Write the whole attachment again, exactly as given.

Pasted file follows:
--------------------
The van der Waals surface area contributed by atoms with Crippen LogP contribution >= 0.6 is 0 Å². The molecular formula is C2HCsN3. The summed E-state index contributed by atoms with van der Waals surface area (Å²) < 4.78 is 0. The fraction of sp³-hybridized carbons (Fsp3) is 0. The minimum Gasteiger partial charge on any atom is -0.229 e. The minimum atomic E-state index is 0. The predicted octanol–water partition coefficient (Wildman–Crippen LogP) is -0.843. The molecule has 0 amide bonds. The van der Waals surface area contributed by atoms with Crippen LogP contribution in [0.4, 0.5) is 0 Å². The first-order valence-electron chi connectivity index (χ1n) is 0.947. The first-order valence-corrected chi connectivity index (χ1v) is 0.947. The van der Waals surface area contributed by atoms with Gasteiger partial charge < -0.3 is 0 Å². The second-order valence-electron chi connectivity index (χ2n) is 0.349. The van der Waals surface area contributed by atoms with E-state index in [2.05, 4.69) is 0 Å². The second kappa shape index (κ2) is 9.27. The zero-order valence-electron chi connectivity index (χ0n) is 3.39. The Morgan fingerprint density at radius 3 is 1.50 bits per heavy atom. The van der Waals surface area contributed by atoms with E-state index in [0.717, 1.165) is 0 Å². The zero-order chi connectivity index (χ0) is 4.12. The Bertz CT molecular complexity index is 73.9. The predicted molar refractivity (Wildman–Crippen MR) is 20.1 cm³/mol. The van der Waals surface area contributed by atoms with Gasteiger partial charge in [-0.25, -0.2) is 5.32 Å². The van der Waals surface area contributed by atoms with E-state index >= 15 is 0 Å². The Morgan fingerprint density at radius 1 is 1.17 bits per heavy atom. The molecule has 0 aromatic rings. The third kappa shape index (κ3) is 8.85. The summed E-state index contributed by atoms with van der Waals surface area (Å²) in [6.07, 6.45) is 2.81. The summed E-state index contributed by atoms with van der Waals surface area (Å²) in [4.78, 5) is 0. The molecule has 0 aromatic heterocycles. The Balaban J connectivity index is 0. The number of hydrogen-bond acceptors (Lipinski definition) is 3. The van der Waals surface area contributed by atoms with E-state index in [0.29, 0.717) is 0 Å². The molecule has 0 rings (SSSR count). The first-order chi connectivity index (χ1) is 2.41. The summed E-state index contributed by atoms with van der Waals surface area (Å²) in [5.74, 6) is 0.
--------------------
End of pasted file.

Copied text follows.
The van der Waals surface area contributed by atoms with Crippen LogP contribution >= 0.6 is 0 Å². The molecular formula is C2HCsN3. The summed E-state index contributed by atoms with van der Waals surface area (Å²) < 4.78 is 0. The fraction of sp³-hybridized carbons (Fsp3) is 0. The minimum Gasteiger partial charge on any atom is -0.229 e. The minimum atomic E-state index is 0. The predicted octanol–water partition coefficient (Wildman–Crippen LogP) is -0.843. The molecule has 0 amide bonds. The van der Waals surface area contributed by atoms with Crippen LogP contribution in [0.4, 0.5) is 0 Å². The first-order valence-electron chi connectivity index (χ1n) is 0.947. The first-order valence-corrected chi connectivity index (χ1v) is 0.947. The van der Waals surface area contributed by atoms with Gasteiger partial charge < -0.3 is 0 Å². The second-order valence-electron chi connectivity index (χ2n) is 0.349. The van der Waals surface area contributed by atoms with E-state index in [2.05, 4.69) is 0 Å². The second kappa shape index (κ2) is 9.27. The zero-order valence-electron chi connectivity index (χ0n) is 3.39. The Morgan fingerprint density at radius 3 is 1.50 bits per heavy atom. The van der Waals surface area contributed by atoms with E-state index in [0.717, 1.165) is 0 Å². The zero-order chi connectivity index (χ0) is 4.12. The Bertz CT molecular complexity index is 73.9. The predicted molar refractivity (Wildman–Crippen MR) is 20.1 cm³/mol. The van der Waals surface area contributed by atoms with Gasteiger partial charge in [-0.25, -0.2) is 5.32 Å². The van der Waals surface area contributed by atoms with E-state index >= 15 is 0 Å². The Morgan fingerprint density at radius 1 is 1.17 bits per heavy atom. The molecule has 0 aromatic rings. The third kappa shape index (κ3) is 8.85. The summed E-state index contributed by atoms with van der Waals surface area (Å²) in [6.07, 6.45) is 2.81. The summed E-state index contributed by atoms with van der Waals surface area (Å²) in [4.78, 5) is 0. The molecule has 0 aromatic heterocycles. The Balaban J connectivity index is 0. The number of hydrogen-bond acceptors (Lipinski definition) is 3. The van der Waals surface area contributed by atoms with E-state index in [0.29, 0.717) is 0 Å². The molecule has 0 rings (SSSR count). The first-order chi connectivity index (χ1) is 2.41. The summed E-state index contributed by atoms with van der Waals surface area (Å²) in [5.74, 6) is 0.